The Endangered Species Act (ESA), "Sound Science," and the Courts

Decisions to list species under the Endangered Species Act (ESA) must rest only on the best available scientific data, and science plays a part in other important aspects of the Act. Yet many times the relevant science may be complex or incomplete. Recent situations involving economic and social conflicts over resources have resulted in a renewed focus on and criticism of how science is used under the ESA. This report reviews how some courts have regarded these issues. It will be updated as developments warrant.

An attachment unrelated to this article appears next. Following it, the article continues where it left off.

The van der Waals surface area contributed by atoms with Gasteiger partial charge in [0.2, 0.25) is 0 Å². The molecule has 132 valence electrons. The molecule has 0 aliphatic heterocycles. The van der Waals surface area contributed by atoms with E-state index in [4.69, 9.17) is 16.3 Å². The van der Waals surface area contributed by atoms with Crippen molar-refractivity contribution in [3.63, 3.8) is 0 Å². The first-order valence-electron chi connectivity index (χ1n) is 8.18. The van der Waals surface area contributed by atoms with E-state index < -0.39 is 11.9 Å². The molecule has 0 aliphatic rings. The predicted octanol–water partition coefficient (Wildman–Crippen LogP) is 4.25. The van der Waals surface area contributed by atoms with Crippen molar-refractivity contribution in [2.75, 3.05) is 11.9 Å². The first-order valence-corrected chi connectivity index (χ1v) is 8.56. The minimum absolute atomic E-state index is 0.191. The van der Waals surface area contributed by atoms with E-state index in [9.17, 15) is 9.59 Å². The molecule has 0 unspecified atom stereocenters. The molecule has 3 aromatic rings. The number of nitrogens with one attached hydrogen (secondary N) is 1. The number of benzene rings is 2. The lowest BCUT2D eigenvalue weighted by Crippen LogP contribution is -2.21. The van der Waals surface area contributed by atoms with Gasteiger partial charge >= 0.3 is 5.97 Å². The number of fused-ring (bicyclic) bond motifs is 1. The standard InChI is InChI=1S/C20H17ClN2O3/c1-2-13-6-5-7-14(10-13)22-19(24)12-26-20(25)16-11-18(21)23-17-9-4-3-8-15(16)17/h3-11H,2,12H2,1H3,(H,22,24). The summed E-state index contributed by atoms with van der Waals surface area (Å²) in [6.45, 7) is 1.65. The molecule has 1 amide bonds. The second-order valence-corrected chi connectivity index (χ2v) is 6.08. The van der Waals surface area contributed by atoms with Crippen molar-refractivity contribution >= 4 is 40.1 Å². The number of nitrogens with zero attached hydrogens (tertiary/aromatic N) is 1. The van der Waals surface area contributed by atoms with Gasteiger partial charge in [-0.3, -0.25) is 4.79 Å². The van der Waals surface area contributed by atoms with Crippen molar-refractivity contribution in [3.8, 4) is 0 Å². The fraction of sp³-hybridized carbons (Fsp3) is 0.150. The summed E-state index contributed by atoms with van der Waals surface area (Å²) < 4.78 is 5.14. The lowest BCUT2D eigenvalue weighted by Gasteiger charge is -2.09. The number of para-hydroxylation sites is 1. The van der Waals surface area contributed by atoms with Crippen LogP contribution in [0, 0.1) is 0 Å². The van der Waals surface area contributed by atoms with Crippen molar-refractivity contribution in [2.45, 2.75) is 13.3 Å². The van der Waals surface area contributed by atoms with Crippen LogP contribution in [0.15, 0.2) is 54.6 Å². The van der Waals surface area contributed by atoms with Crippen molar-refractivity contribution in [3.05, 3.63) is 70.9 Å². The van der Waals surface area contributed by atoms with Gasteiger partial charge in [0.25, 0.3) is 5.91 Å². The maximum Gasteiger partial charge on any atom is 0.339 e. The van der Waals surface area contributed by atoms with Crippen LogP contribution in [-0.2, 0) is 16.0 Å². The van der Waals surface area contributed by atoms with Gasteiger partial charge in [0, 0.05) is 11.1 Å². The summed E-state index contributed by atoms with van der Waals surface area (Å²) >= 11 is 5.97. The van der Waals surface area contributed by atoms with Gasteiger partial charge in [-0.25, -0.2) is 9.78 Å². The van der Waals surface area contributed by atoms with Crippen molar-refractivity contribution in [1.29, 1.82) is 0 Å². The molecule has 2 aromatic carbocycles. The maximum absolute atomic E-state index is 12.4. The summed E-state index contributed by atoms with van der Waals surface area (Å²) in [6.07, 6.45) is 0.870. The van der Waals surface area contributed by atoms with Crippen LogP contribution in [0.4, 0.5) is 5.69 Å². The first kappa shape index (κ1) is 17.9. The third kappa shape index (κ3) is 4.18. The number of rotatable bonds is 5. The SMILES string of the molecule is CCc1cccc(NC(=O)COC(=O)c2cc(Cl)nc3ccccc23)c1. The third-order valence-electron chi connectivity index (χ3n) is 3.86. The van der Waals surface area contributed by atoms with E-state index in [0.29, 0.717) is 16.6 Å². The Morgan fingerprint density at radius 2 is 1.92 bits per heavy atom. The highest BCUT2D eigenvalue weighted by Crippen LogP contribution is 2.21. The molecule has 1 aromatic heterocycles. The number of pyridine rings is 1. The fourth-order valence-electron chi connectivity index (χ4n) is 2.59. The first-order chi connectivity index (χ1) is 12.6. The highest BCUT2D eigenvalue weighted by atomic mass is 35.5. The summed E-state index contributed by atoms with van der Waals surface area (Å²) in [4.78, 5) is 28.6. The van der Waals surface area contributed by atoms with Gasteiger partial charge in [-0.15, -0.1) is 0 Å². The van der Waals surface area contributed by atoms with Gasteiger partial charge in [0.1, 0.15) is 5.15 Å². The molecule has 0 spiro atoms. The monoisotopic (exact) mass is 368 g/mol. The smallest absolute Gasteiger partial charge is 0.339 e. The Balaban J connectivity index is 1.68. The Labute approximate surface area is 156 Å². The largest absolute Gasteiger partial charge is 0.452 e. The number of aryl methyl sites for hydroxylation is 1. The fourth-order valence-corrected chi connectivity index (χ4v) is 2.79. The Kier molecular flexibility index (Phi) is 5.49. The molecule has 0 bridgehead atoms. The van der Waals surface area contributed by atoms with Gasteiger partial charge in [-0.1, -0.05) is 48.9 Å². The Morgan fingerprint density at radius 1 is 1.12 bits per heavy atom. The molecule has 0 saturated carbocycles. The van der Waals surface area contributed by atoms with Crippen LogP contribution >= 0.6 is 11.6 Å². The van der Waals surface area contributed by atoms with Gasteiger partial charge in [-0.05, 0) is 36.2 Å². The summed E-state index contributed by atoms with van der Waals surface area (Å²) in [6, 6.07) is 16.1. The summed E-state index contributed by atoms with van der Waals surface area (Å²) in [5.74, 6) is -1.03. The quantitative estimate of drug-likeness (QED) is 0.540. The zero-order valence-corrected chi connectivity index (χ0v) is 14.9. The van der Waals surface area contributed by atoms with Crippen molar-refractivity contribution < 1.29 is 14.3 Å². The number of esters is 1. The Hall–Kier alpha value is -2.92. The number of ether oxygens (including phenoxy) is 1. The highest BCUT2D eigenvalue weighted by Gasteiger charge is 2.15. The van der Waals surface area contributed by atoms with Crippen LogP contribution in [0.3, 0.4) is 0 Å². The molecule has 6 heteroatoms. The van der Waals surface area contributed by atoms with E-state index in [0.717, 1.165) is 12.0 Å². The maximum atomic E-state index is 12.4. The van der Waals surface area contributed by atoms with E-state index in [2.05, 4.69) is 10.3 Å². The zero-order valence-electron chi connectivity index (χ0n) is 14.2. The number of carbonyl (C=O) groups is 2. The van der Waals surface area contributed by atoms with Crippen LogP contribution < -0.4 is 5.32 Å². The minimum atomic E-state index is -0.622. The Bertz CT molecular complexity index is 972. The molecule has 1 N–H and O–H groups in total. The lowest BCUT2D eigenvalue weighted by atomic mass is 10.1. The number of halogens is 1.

Order Code RS21500 Updated July 16, 2003 CRS Report for Congress Received through the CRS Web The Endangered Species Act (ESA), “Sound Science,” and the Courts name redacted Legislative Attorney American Law Division Summary Decisions to list species under the Endangered Species Act (ESA) must rest only on the best available scientific data, and science plays a part in other important aspects of the Act. Yet many times the relevant science may be complex or incomplete. Recent situations involving economic and social conflicts over resources have resulted in a renewed focus on and criticism of how science is used under the ESA. This report reviews how some courts have regarded these issues. It will be updated as developments warrant. Background. The Endangered Species Act (ESA)1 was enacted to conserve listed species – to bring them to the point where they do not need the special protections of the Act2 – and to protect the ecosystems of which dwindling species are a part.3 Dwindling species often reflect endangered resources or ecosystems. Recent situations4 in which there have been economic and social disruptions as a result of listings under the ESA have resulted in a renewed focus on the protective posture of the Act5 and on the use of science under it. All agree that ESA decisions should be based on “sound science,”6 but that phrase can mean different things to different people, and accusations of “junk science” have been vigorously exchanged. 1 P.L. 93-205, 87 Stat. 884, 16 U.S.C. §§1531 et seq. 2 Section 3(3), 16 U.S.C. §1532. 3 Section 2(b), 16 U.S.C. §1531(b). 4 See, e.g., CRS Report RL31098, Klamath River Basin Issues: An Overview of Water Use Conflicts, which discusses the conflicts over water use in that area. 5 See Tennessee Valley Authority v. Hill, 437 U.S. 153 (1978). 6 For a complete discussion of the use of science in general and agency scientific standards in particular, see CRS Report RL31546: The Endangered Species Act and Science: the Case of Pacific Salmon. Congressional Research Service ˜ The Library of Congress CRS-2 The ESA requires that decisions to list a species be made “solely on the basis of the best scientific and commercial data available ....” There is no elaboration on the meaning of this phrase in the law itself or in agency regulations, but the legislative history indicates that science alone is to be the basis for listing decisions, although other factors may be considered in post-listing decisions and actions.7 Science plays an important role in the designation of critical habitat, in the consultation process, in the development of habitat conservation plans and incidental take permits (that allow listed species to be killed under certain conditions), and in the development of recovery plans. However, given that the Act addresses species that almost by definition are likely to be rare, there may be insufficient information on many species facing extinction, or insufficient personnel or funds available to conduct necessary studies. What should be done in such instances? The Act does not expressly address this question, but considering the strongly protective purpose of the Act – to save and recover species – with the wording of “best ... data available,” arguably the Act intends that all dwindling species should be given the benefit of the doubt and a margin of safety provided. This is the position taken in the conference report and agency documents.8 The Fish and Wildlife Service (FWS) and NOAA Fisheries have developed joint policies on information standards, use of expert opinions and peer review.9 Judicial review – in general. Judicial review can help ensure that an agency’s use of scientific data and the decisions based on it are sound. Under the Administrative Procedure Act, a court may set aside an agency’s decision if it is “arbitrary, capricious, an abuse of discretion or otherwise not in accordance with law.”10 “Normally, an agency rule would be arbitrary and capricious if the agency has relied on factors which Congress has not intended it to consider, entirely failed to consider an important aspect of the problem, offered an explanation for its decision that runs counter to the evidence before the agency, or is so implausible that it could not be ascribed to a difference in view or the product of agency expertise.”11 The agency must “examine the relevant data and 7 The word “solely” was deliberately added in the 1982 amendments to the ESA (P.L. 97-304, 96 Stat. 1411) to clarify that the determination of endangered or threatened status was intended to be a biological decision made without reference to economic or other “non-biological” factors. H.Rept. 97-567 at 19-20 (1982) discussed why listing was to be solely a scientific decision and also interpreted “commercial data” as referring to trade data and not as inferring that economic factors were to be considered. H.Rept. 97-835 at 19 (1982) confirms that it was the intent of both chambers that economic factors not play a role in the designation and listing of species for protection. 8 See Fish and Wildlife Service Handbook at 1-6 and H.R. Conf. Rep. No. 96-697 at 12 (1979), which stated that the “best information available” language was intended to allow the FWS to issue biological opinions even when inadequate information was available, rather than being forced to issue negative opinions, thereby unduly impeding proposed actions. An agency has the duty to show its actions will not jeopardize a species and a continuing obligation to make a reasonable effort to develop additional information, and “to give the benefit of the doubt to the species.” 9 59 Fed. Reg. 34271 (July 1, 1994). 10 5 U.S.C. § 706(2)(A). 11 Motor Vehicle Manufacturers Association v. State Farm Mutual Automobile Insurance Co., (continued...) CRS-3 articulate a satisfactory explanation for its action including a rational connection between the facts found and the choice made.”12 In reviewing agency action, the courts generally are “highly deferential” to the agency.13 This is especially true with respect to matters, such as scientific issues, that involve the agency’s particular expertise.14 These standards may require that regulation under the ESA be rationally related to the problems causing the decline of a species, especially when other interests are adversely affected. Judicial review of the use of science. Courts that have considered the “best data available” language have held that it does not require (and hence a court lacks the authority to order) an agency to conduct studies to obtain missing data.15 However, an agency cannot ignore available biological information,16 especially if the ignored information is the most current,17 or is scientifically superior to that which the decisionmaker relied on. Nor can an agency treat one species differently from the way other similarly-situated species are treated.18 The agency may not postpone listing a dwindling species until it is on the brink of extinction in reliance on possible, but uncertain, future actions of an agency.19 A court also has said that “the ‘best scientific and commercial data available’ is not a standard of absolute certainty, and [is] a fact that reflects Congress’ intent that the FWS take conservation measures before a species is ‘conclusively’ headed for extinction.”20 If the FWS does not base its listings on speculation or surmise, or disregard superior data, the fact that the studies it does rely on are imperfect does not undermine those authorities as the best scientific data available -- “ the Service must utilize the best scientific ... data available, not the best scientific data possible.”21 On the other hand, an agency’s response must be appropriate to the problem; one case struck down regulations that totally banned duck hunting in an area in order to protect one species of duck.22 Another case stated that low numbers of a particular species alone do not necessarily warrant listing – the reasons for the low numbers, 11 (...continued) 463 U.S. 29, 43 (1983); Okeeffe’s, Inc. v. U.S. Consumer Product Safety Commission, 92 F.3d 940, 942 (9th Cir. 1996). 12 Motor Vehicle Mfrs., supra, at 43; Dioxin/Organochlorine Center v. Clarke, 57 F. 3d 1517, 1525 (9th Cir. 1995). 13 Ethyl Corporation v. Environmental Protection Agency, 541 F. 2d 1, 34 (D.C. Cir. 19976), cert denied, 426 U.S. 941 (1976). 14 Marsh v. Oregon Natural Resources Council, 490 U.S. 360, 377 (1989). 15 Southwest Center for Biological Diversity v. Babbitt, 215 F.3d 58 (D.C. Cir. 2000). 16 Connor v. Burford, 848 F.2d 1441 (9th Cir. 1988). 17 Southwest Center for Biological Diversity v. Babbitt, 926 F. Supp. 920 (D.C. Ariz. 1996). 18 Id. 19 Biodiversity Legal Foundation v. Babbitt, 943 F. Supp. 23 (D. D.C. 1996). 20 Defenders of Wildlife v. Babbitt, 958 F. Supp. 670, 680 (D. D.C. 1997). 21 Building Industry Ass’n of Sup. Cal. v. Norton, 247 F.3d 1241, 1246-1267 (D.C. Cir. 2001), cert. denied 2002 U.S. LEXIS 479. 22 Connor v. Andrus, 453 F. Supp. 1037 (W.D. Tx. 1978). CRS-4 whether the numbers are declining, and how experts view the population numbers must be considered.23 Another court stated that the bar the FWS must clear in terms of evidence is very low, but it must at least clear it and, in the context of issuance of “Incidental Take Permits” under §10 of the Act, this means the agency must demonstrate that a species is or could be in an area before regulating it, and must establish the causal connection between the land use being regulated and harm to the species in question. Mere speculation as to the potential for harm is not sufficient.24 Courts have held that the agencies basically must rely on existing regulatory mechanisms in making listing determinations, and not on future or uncertain actions to justify a decision not to list a species.25 In Oregon Natural Resources Council v. Daley (ORNC),26 the court found that a NMFS rule determining the Oregon Coast salmon Ecologically Significant Unit (ESU) not to be threatened was arbitrary and capricious in that NMFS had relied on improper factors in reaching its decision and acted contrary to the administrative record: NMFS had relied in part on a state plan to improve conditions for the salmon that was voluntary and was to occur in the future,27resulting in a decision that flew in the face of the agency’s scientific evaluations in the record. See also Federation of Fly Fishers v. Daley,28 which agreed with the ONRC case regarding relying on voluntary and future actions in the face of scientific studies indicating listing was needed, but see also Defenders of Wildlife v. Babbitt,29 which did allow reliance in part on cooperative conservation efforts in a case where the state plan was not the sole basis for the agency’s decision. A federal district court held in March 2002 that the economic analysis supporting a designation of critical habitat was insufficiently specific.30 The court found that looking only at the economic impacts that designation of critical habitat caused that were in excess of those attributable to listing a species was illegal. The problem the court saw with the agency approach is that the economic costs of listing that should be considered when designating critical habitat wind up being left out of consideration entirely. (But see an earlier decision, also in the district court for the District of Columbia, Trinity County 23 See Southwest Center for Biological Diversity v. Norton, Civ. Action No. 98-934, 2002 U.S. Dist. LEXIS 13661, at *35 - *38 (D.D.C. July 29, 2002). 24 Arizona Cattle Growers Association v. United States Fish and Wildlife Service, 273 F.3d 1229 (9th Cir. 2001). 25 Southwest Center for Biological Diversity v. Norton, supra, at *27, citing Biodiversity Legal Foundation v. Babbitt, 943 F. Supp. 23, 26 (D. D.C. 1996) and Oregon Natural Resources Council v. Daley, 6 F. Supp. 2d 1139, 1153-1154 (D. Or. 1998). 26 6 F. Supp. 2d 1139 (D. Or. 1998) 27 Id., at 1154, 1158. Although there was a Memorandum of Agreement with the State, either party could readily terminate it and additional action from the state legislature was required. 28 131 F. Supp. 2d 1158 (N.D. Cal. 2000). 29 97-CV-2330, 1999 U.S. Dist. LEXIS 10366 (S.D. Cal. 1999). 30 New Mexico Cattle Growers Association v. United States Fish and Wildlife Service, 248 F. 3d 1277 (10th Cir. 2001). CRS-5 Concerned Citizens v. Babbitt, 92-1194 (D.D.C. September 20, 1993), which held that consideration at the critical habitat stage of the costs associated with listing is prohibited under the ESA.)31 Although the New Mexico Cattle Growers case related to habitat for a bird, it has influenced another case related to salmon. A consent decree was approved April 30, 2002 that vacated 19 critical habitat designations for salmon and steelhead in the district court case National Association of Home Builders v. Evans.32 In vacating the designations, the court called “persuasive” the Tenth Circuit’s decisions in the New Mexico Cattle Growers case. Many cases have been filed involving water flows and uses in the Klamath River Basin, and some have challenged the science underpinning the flow releases and operation of federal water resources projects in the Upper Basin area and resulting effects on salmon populations. Fishermen successfully obtained an injunction preventing the Bureau from sending irrigation deliveries to the Upper Klamath Project when required downstream flows were not met, until the Bureau completed ESA consultation on an operating plan.33 Suit has also been filed by the fishermen and others after the death of over 30,000 salmon in 2002, claiming that the Bureau’s 10-year operating plan for the Klamath Project violates the ESA. Several area counties, including Trinity, Humboldt, Arcata, Eureka, Fortuna, and Del Norte, have joined the suit as friends of the court. The suit will probe the science surrounding the plan and seeks to invalidate the Klamath Biological Opinion (BiOp) and its reasonable and prudent alternative (RPA) for the 10-year plan. A NMFS employee has given sworn pretrial testimony that NMFS ignored opinions of agency biologists in approving the 10-year Plan and declined to conduct the analyses necessary to demonstrate that the Plan would not jeopardize salmon. Trinity River flows. Suit has also been filed to challenge the Record of Decision setting Trinity River flows. The Trinity flows into the Klamath, but much of its water is diverted and sent to California’s Central Valley. Some reports state that many of the fish that died in the Klamath River in late summer 2002 were attempting to return to the Trinity. In 1992 Congress ordered studies of Trinity fisheries and then Secretary Babbitt decided in 2000 to send more water down the Trinity to scour the river and make the river more habitable for salmon, which would have resulted in less water for the Central Valley and Westlands Water District. A FWS study found that higher releases from Trinity Dam would cool the Trinity River and counteract the warm Klamath downstream, making the water safer for salmon. However, in Westlands Water District v. United States Department of the Interior,34 plaintiffs raised several challenges to Interior’s administration of the Trinity River Division of the Central Valley Project, alleging “maladministration” of the ESA by both NMFS and FWS and various NEPA violations. A preliminary injunction was issued on March 22, 2001 that limited releases down the Trinity to 368,600AF annually. On December 9, 2002, the court in Westlands issued an unpublished memorandum decision that, in the main, granted relief to the plaintiffs, finding several defects in the Final EIS that accompanied the Record of Decision on the 31 On this subject see 7 Endangered Species & Wetlands Report, May, 2002, p.1. 32 00-2799 CKK (D.D.C. 2002) 33 Pacific Coast Federation of Fishermen’s Association v. U.S. Bureau of Reclamation, 138 F. Supp. 2d 1228 (N.D. Cal. 2001). 34 2002 U.S. Dist. LEXIS 25905 (E.D. Cal. 2000). CRS-6 Trinity, and with agency actions under the ESA. Notably, the court found that the FWS exceeded its authority by requiring as one of the “reasonable and prudent measures” (RPMs) set out by FWS as part of its incidental take statement regarding the long-term operating plan for the Trinity that Interior prevent upstream movement of “X2" water quality standard, thereby impermissibly requiring a major change in operations. Under the relevant regulations, a reasonable and prudent measure could only require minor changes. The court also set aside NMFS’ RPM, asserting that “[e]ssentially what NMFS did was require that the Preferred Alternative be implemented to minimize the effects of implementing the Preferred Alternative.”35 The court also faulted Interior’s choice of flow levels because they were based on analysis that failed to consider non-flow measures or secondary statutory objectives – grounds on which the court also faulted the EIS that accompanied the Decision. The court, however, did note that the Secretary’s decision was not arbitrary or capricious merely because the science on which it rested was not certain, as long as the decision was based on the best available scientific data, however inexact. The court also noted the congressional directions to restore the Trinity and to meet federal obligations to the Tribes who had intervened as Defendants. Therefore, the court directed Interior to expedite preparation of a Supplemental EIS within 120 days (which would be in April, 2003) to cure the EIS defects, but enjoined flows in excess of 452,600 AF in the meantime. The Hoopa Tribe has appealed, was denied a stay by the district court, and has asked the appellate court for an emergency stay of the district court’s decision. The district court did, however, authorize the Department to release up to an additional 50,000 AF of water if necessary in water year 2003. Although the Department has filed a Notice of Appeal, it did not request either additional flows or a stay of the district court decision. 35 2002 U.S. Dist. LEXIS 25905 at *172 - 173. It is possible that the RPM required that certain parts of the agency action (flow volumes) be undertaken immediately in order to minimize adverse impacts that could result from implementation of other parts of the overall agency action (gravel movement/stream rehabilitation). The Congressional Research Service (CRS) is a federal legislative branch agency, housed inside the Library of Congress, charged with providing the United States Congress non-partisan advice on issues that may come before Congress. republishes CRS reports that are available to all Congressional staff. The reports are not classified, and Members of Congress routinely make individual reports available to the public. Prior to our republication, we redacted names, phone numbers and email addresses of analysts who produced the reports. 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